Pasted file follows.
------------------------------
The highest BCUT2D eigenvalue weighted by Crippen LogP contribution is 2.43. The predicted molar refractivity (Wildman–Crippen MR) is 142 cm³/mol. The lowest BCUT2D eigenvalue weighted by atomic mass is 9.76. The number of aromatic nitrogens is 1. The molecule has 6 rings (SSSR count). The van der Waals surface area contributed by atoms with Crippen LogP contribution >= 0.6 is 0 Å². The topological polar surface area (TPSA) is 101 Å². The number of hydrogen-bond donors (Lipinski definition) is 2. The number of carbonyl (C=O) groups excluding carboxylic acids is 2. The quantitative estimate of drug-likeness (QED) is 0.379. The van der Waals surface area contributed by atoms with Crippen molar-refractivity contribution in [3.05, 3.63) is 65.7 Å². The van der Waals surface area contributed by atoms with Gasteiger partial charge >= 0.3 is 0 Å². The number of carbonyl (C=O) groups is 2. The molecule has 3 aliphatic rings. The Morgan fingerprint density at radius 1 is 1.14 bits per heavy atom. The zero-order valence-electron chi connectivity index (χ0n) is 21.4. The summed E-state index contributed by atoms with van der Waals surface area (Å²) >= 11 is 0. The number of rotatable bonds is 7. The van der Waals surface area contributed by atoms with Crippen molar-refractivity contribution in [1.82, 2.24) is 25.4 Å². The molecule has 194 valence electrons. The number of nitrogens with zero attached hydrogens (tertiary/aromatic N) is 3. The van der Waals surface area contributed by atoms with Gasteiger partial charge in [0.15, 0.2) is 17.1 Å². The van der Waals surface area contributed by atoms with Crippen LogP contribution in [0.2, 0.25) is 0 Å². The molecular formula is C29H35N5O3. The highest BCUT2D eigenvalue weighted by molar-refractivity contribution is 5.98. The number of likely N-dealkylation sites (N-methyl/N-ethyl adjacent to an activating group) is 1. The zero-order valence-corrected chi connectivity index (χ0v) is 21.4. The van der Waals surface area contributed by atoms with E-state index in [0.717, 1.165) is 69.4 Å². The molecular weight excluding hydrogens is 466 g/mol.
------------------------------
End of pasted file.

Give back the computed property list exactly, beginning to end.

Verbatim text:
The highest BCUT2D eigenvalue weighted by Crippen LogP contribution is 2.43. The predicted molar refractivity (Wildman–Crippen MR) is 142 cm³/mol. The lowest BCUT2D eigenvalue weighted by atomic mass is 9.76. The number of aromatic nitrogens is 1. The molecule has 6 rings (SSSR count). The van der Waals surface area contributed by atoms with Crippen LogP contribution >= 0.6 is 0 Å². The topological polar surface area (TPSA) is 101 Å². The number of hydrogen-bond donors (Lipinski definition) is 2. The number of carbonyl (C=O) groups excluding carboxylic acids is 2. The quantitative estimate of drug-likeness (QED) is 0.379. The van der Waals surface area contributed by atoms with Crippen molar-refractivity contribution in [3.05, 3.63) is 65.7 Å². The van der Waals surface area contributed by atoms with Gasteiger partial charge >= 0.3 is 0 Å². The number of carbonyl (C=O) groups is 2. The molecule has 3 aliphatic rings. The Morgan fingerprint density at radius 1 is 1.14 bits per heavy atom. The zero-order valence-electron chi connectivity index (χ0n) is 21.4. The summed E-state index contributed by atoms with van der Waals surface area (Å²) >= 11 is 0. The number of rotatable bonds is 7. The van der Waals surface area contributed by atoms with Crippen molar-refractivity contribution in [1.82, 2.24) is 25.4 Å². The molecule has 194 valence electrons. The number of nitrogens with zero attached hydrogens (tertiary/aromatic N) is 3. The van der Waals surface area contributed by atoms with Gasteiger partial charge in [0.15, 0.2) is 17.1 Å². The van der Waals surface area contributed by atoms with Crippen LogP contribution in [0.2, 0.25) is 0 Å². The molecular formula is C29H35N5O3. The highest BCUT2D eigenvalue weighted by molar-refractivity contribution is 5.98. The number of likely N-dealkylation sites (N-methyl/N-ethyl adjacent to an activating group) is 1. The zero-order valence-corrected chi connectivity index (χ0v) is 21.4. The van der Waals surface area contributed by atoms with E-state index in [0.717, 1.165) is 69.4 Å². The molecular weight excluding hydrogens is 466 g/mol.